The U.S. Army Wants a 1,000 Mile Range Cannon
Longer range cannons will let America hit its enemies from a safe distance before ground forces move in to finish the job.
Most state-of-the-art artillery can fire about thirty kilometers away. With its Extended Range Cannon Artillery program, the U.S. Army can now fire 155mm rounds more than 60km. Ground Commanders can also shoot GPS-guided Guided Multiple Rocket Launch Systems as far as 70km and ground-fired Army Tactical Missile System missiles as far as 300 miles in some cases. Finally, the Army is exploring land-fired Tomahawk cruise missiles and developing a new ground-launched Precision-Strike Missile capable of reaching 500km.
But how about 1,000 miles? Well, maybe, perhaps by 2023, should Army weapons developers stay on course with an ambitious Long Range Cannon science and technology program aimed at engineering a low-cost, high rate-of-fire 1,000-mile ground cannon.
“We view this as something which can complement hypersonic systems, by delivering a volume of fire on an area against softer targets, while we use more exquisite hypersonic weapons against precision targets,” Brigadier General John Rafferty, Long Range Precision Fires Cross-Functional Team Director, Army Futures Command, told The National Interest in an interview.
Rafferty said the effort, now being pursued by Army Futures Command and the service’s Rapid Capabilities Office, is engineering a “integrated cannon system that will shoot a novel projectile.”
“Now we are working on the projectile design,” Rafferty said.
Rafferty addressed some of the technical complexities which accompany the effort to engineer a 1,000 mile range cannon, citing the need to balance muzzle velocity, chamber pressure and projectile acceleration. The engineering must be precise and stable enough to enable projectiles to “survive the launch environment” Rafferty said.
Interestingly, the Long Range Cannon effort is, tactically speaking, a weapon being thought of as something which can blanket targets with multiple rounds at one time. Using a high-rate of fire, fast-traveling projectiles and unprecedented ranges, a weapon of this kind could bring massive damage to enemy troop concentrations, command and control centers or armored vehicles. While there is no reason the weapon could not incorporate high measures of precision targeting, it is being designed to support highly-precise individual projectiles such as a hypersonic weapon. This means it could both be extremely accurate while also functioning, to a certain degree, as a “area weapon” to blanket certain locations with fires to enable forces to maneuver. This kind of function, interestingly, aligns with the classic use of artillery in war, prior to the advent of precision guidance.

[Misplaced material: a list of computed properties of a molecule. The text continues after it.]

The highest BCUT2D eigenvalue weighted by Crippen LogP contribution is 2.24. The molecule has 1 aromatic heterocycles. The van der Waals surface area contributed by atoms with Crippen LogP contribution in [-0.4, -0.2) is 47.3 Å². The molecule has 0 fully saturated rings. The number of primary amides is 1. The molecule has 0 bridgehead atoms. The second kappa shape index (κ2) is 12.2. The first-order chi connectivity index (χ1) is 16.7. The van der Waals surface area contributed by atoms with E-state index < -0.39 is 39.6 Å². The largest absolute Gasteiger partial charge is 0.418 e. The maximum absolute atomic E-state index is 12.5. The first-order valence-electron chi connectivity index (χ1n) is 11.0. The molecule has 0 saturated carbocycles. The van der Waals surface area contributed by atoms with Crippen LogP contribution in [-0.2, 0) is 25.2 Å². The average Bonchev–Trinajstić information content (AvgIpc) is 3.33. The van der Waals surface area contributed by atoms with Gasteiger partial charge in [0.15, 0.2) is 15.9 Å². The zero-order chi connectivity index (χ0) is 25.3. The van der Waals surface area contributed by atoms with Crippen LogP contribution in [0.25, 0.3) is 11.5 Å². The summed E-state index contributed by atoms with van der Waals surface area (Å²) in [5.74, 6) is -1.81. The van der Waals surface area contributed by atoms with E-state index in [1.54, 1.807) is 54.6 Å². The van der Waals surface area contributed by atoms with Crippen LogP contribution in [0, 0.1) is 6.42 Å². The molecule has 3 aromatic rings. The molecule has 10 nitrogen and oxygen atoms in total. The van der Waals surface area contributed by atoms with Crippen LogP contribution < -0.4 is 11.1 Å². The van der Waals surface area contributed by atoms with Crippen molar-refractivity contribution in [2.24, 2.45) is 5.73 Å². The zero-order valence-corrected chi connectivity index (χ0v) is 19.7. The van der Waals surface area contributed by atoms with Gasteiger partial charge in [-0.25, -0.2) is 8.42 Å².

Should a hypersonic weapon descend upon a specific target area to pinpoint, for instance, the epicenter of an enemy command and control center, a low-cost, high-rate of fire cannon could deliver supportive fires in the surrounding area against established, well-identified high value targets. The concept, as Rafferty put it, is to create a “real dilemma for the enemy.”
“With proper funding we can demonstrate 1,000-mile shots in 2023. We are relying on our industry partners and we have accomplished all of the milestones on our schedule,” Rafferty added.
A weapon such as this can complicate an enemy’s freedom of maneuver, offering a distinct advantage to attacking ground forces. It brings new tactics, as there may be targets not-reachable by sea-fired cruise missiles or simply too wide-spanning for precision air-dropped bombs. Perhaps air assets are not available or in range for attack? Perhaps forward operating, clandestine recon units suddenly come under attack and need to call for long-range ground fires? Most of all perhaps, a weapon such as this would enable advancing mechanized forces to hit targets at much safer standoff ranges and soften up targets for closer-proximity ground attack.
All of these tactical scenarios open up new Combined Arms Maneuver coordinated warfare strategies for ground commanders blending new concepts with new technologies.
“Under our Army modernization enterprise there are a lot of simultaneous activities. It can’t be linear. We can’t sit back. We have to move out and begin to get a cycle of concepts informing research with research informing concepts,” Rafferty said.
Kris Osborn is the new Defense Editor for the National Interest. Osborn previously served at the Pentagon as a Highly Qualified Expert with the Office of the Assistant Secretary of the Army—Acquisition, Logistics & Technology. Osborn has also worked as an anchor and on-air military specialist at national TV networks. He has appeared as a guest military expert on Fox News, MSNBC, The Military Channel, and The History Channel. He also has a Masters Degree in Comparative Literature from Columbia University.